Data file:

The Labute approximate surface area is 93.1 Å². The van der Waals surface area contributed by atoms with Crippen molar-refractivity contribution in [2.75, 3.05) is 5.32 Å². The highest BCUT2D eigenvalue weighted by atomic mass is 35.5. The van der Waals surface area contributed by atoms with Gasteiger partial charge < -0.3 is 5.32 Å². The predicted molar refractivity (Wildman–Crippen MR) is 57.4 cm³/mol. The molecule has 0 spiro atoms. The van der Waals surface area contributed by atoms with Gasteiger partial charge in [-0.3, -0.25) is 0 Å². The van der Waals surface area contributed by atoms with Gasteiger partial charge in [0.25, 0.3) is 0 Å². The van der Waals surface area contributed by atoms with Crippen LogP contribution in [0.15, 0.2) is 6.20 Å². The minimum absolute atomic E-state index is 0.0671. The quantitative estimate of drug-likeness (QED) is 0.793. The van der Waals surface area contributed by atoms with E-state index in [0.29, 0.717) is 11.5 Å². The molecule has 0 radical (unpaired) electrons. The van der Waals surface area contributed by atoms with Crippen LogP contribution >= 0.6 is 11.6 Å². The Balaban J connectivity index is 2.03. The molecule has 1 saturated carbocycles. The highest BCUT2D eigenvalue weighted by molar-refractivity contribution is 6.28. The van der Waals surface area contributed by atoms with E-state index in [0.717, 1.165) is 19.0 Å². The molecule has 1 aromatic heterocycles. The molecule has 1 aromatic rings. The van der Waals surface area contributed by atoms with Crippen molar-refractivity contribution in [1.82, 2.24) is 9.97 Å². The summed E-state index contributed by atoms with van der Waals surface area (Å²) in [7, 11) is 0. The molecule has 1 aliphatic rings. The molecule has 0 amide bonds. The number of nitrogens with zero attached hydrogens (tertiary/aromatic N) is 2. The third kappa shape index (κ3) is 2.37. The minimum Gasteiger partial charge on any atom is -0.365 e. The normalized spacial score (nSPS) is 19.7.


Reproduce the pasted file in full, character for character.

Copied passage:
The Labute approximate surface area is 93.1 Å². The van der Waals surface area contributed by atoms with Crippen molar-refractivity contribution in [2.75, 3.05) is 5.32 Å². The highest BCUT2D eigenvalue weighted by atomic mass is 35.5. The van der Waals surface area contributed by atoms with Gasteiger partial charge < -0.3 is 5.32 Å². The predicted molar refractivity (Wildman–Crippen MR) is 57.4 cm³/mol. The molecule has 0 spiro atoms. The van der Waals surface area contributed by atoms with Gasteiger partial charge in [-0.3, -0.25) is 0 Å². The van der Waals surface area contributed by atoms with Gasteiger partial charge in [0.25, 0.3) is 0 Å². The van der Waals surface area contributed by atoms with Crippen LogP contribution in [0.15, 0.2) is 6.20 Å². The minimum absolute atomic E-state index is 0.0671. The quantitative estimate of drug-likeness (QED) is 0.793. The van der Waals surface area contributed by atoms with E-state index in [0.29, 0.717) is 11.5 Å². The molecule has 0 radical (unpaired) electrons. The van der Waals surface area contributed by atoms with Crippen LogP contribution >= 0.6 is 11.6 Å². The Balaban J connectivity index is 2.03. The molecule has 1 saturated carbocycles. The highest BCUT2D eigenvalue weighted by molar-refractivity contribution is 6.28. The van der Waals surface area contributed by atoms with E-state index in [0.717, 1.165) is 19.0 Å². The molecule has 1 aromatic heterocycles. The molecule has 1 aromatic rings. The van der Waals surface area contributed by atoms with Crippen molar-refractivity contribution in [1.82, 2.24) is 9.97 Å². The summed E-state index contributed by atoms with van der Waals surface area (Å²) in [7, 11) is 0. The molecule has 1 aliphatic rings. The molecule has 0 amide bonds. The number of nitrogens with zero attached hydrogens (tertiary/aromatic N) is 2. The third kappa shape index (κ3) is 2.37. The minimum Gasteiger partial charge on any atom is -0.365 e. The normalized spacial score (nSPS) is 19.7.